On Glasses, Shoes and Writing Prompts
Here we go again. After a few years of status quo, my glasses' prescription has changed, and I'll be getting new frames. How many styles have I sported through the years since I started wearing glasses at age thirteen (except for the period in which I wore contacts)?
Let's see. Dark frames. Light frames. Delicate frames. Austere frames. Nerdy frames. 1980s big frames (I refused to wear the '70s granny glasses), wire-rimmed, wireless. Pink, brown, gold, silver. The girl fitting me this time offered me bold glasses, pale glasses, black Clark Kent glasses. Ones with wide temple pieces, fat corners, bling along the sides, blue, red, plum. Whew.
Then for some reason I began thinking about the different styles of shoes I've worn through the years. The list is also long. Baby shoes, saddle shoes, Mary Janes and patent leather. Slip-ons, laced. Keds and tennies. Low heels, high heels, stacked heels. Penny loafers. Moccasins. Boots. Ballerina slippers. Cross trainers, walking shoes, flip flops, sandals. Green shoes (yes, once a long time ago), blue shoes, black, brown, tan, white and silver shoes. Naturalizers. Strapped, backless, open-toed. Comfort-Stride and non-slip soles.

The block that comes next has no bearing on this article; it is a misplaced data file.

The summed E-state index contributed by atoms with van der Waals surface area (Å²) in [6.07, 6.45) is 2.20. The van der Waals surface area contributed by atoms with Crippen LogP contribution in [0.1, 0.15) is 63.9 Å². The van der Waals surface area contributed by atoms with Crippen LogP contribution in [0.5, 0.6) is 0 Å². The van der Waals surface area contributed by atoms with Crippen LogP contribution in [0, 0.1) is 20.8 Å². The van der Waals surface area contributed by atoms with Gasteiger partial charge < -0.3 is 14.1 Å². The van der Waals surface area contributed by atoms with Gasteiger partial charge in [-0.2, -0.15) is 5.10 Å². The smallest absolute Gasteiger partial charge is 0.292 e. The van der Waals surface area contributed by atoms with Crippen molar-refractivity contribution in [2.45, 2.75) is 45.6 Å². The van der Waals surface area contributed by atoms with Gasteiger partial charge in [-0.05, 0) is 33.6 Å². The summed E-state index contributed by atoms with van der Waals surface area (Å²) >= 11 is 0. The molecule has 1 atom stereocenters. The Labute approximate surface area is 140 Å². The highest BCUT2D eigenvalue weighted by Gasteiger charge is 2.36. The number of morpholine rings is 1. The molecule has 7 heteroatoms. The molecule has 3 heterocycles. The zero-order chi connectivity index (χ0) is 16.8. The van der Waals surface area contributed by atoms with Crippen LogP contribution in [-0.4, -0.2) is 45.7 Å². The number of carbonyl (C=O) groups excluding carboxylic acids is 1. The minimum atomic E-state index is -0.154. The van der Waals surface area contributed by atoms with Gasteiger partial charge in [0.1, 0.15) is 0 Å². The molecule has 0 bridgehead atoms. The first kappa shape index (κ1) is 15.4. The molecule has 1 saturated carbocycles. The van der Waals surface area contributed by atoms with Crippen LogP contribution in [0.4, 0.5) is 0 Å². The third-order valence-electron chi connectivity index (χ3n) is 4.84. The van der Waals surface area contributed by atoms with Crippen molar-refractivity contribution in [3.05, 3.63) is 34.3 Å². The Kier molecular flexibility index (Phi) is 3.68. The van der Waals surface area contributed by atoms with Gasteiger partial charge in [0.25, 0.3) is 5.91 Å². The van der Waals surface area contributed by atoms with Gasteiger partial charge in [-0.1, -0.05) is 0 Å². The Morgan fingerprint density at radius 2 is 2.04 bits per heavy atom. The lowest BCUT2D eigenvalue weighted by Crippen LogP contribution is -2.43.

Leap-frog with me here for a minute. What if, when brainstorming ideas for character development, we take two such divergent lists, shake them up, pair elements of each together--and discover something totally unforseen in that character? Granny glasses and patent leather? Bling and moccasins? Clark Kent and Keds? What images might come forth? What surprising personalities who come to life and shout, introduce me, tell my story!
It might be a revealing exercise, you think? The lists wouldn't have to be limited to glasses and shoes. What about hobbies and foods? Window shopping likes and most hated chore? Quirky family members and favorite books? Anything to get to know our characters better, and with that get creative with our stories.
So I tell myself:
1. Shake it up.
2. Look through a variety of lenses.
3. Don't limit the possibilities.
4. Run the distance with eyes wide-open.
5. Explore the varieties.
6. Fuel the imagination.
7. Yet make it believable.
8. Allow for individuality.
9. Expect detours--and enjoy the adventure of it!
10. Deliver, even if you have to walk miles (whatever kind of shoe you wear) to get there.
This, at least, is my pep talk to myself for the week. And to think it started with glasses and shoes.
Have you had to give yourself a pep talk lately? What did it sound like? Any writing prompts that inspired you to move forward?